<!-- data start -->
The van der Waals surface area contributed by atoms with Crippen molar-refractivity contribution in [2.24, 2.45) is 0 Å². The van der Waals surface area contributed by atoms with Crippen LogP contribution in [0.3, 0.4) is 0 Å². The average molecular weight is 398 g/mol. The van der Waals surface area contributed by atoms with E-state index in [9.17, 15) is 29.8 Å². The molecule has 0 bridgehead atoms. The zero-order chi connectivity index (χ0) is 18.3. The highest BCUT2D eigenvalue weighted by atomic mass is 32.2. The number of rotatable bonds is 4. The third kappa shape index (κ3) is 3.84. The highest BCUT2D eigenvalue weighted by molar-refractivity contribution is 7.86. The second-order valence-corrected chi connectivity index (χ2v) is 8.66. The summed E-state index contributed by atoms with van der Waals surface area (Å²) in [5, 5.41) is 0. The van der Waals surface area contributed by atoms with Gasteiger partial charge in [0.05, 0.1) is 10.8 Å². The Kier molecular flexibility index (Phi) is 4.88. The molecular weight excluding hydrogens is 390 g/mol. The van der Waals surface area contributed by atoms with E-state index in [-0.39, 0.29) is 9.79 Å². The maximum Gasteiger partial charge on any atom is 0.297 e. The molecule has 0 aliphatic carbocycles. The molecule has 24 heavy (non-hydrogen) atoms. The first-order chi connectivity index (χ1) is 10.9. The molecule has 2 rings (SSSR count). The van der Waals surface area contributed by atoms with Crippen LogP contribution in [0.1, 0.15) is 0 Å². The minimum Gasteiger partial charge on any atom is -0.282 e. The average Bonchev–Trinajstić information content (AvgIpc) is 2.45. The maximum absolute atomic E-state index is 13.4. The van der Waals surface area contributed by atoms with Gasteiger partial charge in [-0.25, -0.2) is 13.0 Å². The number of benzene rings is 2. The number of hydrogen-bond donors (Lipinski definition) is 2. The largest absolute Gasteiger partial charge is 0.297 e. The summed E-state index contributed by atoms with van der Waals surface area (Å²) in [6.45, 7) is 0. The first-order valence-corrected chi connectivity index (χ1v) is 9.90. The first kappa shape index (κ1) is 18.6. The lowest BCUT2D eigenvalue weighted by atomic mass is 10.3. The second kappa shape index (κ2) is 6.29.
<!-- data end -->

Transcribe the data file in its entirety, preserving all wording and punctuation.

The van der Waals surface area contributed by atoms with Crippen molar-refractivity contribution in [2.24, 2.45) is 0 Å². The van der Waals surface area contributed by atoms with Crippen LogP contribution in [0.3, 0.4) is 0 Å². The average molecular weight is 398 g/mol. The van der Waals surface area contributed by atoms with E-state index in [9.17, 15) is 29.8 Å². The molecule has 0 bridgehead atoms. The zero-order chi connectivity index (χ0) is 18.3. The highest BCUT2D eigenvalue weighted by atomic mass is 32.2. The number of rotatable bonds is 4. The third kappa shape index (κ3) is 3.84. The highest BCUT2D eigenvalue weighted by molar-refractivity contribution is 7.86. The second-order valence-corrected chi connectivity index (χ2v) is 8.66. The summed E-state index contributed by atoms with van der Waals surface area (Å²) in [5, 5.41) is 0. The van der Waals surface area contributed by atoms with Gasteiger partial charge in [0.05, 0.1) is 10.8 Å². The Kier molecular flexibility index (Phi) is 4.88. The molecular weight excluding hydrogens is 390 g/mol. The van der Waals surface area contributed by atoms with E-state index in [-0.39, 0.29) is 9.79 Å². The maximum Gasteiger partial charge on any atom is 0.297 e. The molecule has 0 aliphatic carbocycles. The molecule has 24 heavy (non-hydrogen) atoms. The first-order chi connectivity index (χ1) is 10.9. The molecule has 2 rings (SSSR count). The van der Waals surface area contributed by atoms with Crippen LogP contribution in [0.1, 0.15) is 0 Å². The minimum Gasteiger partial charge on any atom is -0.282 e. The average Bonchev–Trinajstić information content (AvgIpc) is 2.45. The maximum absolute atomic E-state index is 13.4. The van der Waals surface area contributed by atoms with Gasteiger partial charge in [-0.25, -0.2) is 13.0 Å². The number of benzene rings is 2. The number of hydrogen-bond donors (Lipinski definition) is 2. The largest absolute Gasteiger partial charge is 0.297 e. The summed E-state index contributed by atoms with van der Waals surface area (Å²) in [6.45, 7) is 0. The first-order valence-corrected chi connectivity index (χ1v) is 9.90. The first kappa shape index (κ1) is 18.6. The lowest BCUT2D eigenvalue weighted by atomic mass is 10.3. The second kappa shape index (κ2) is 6.29.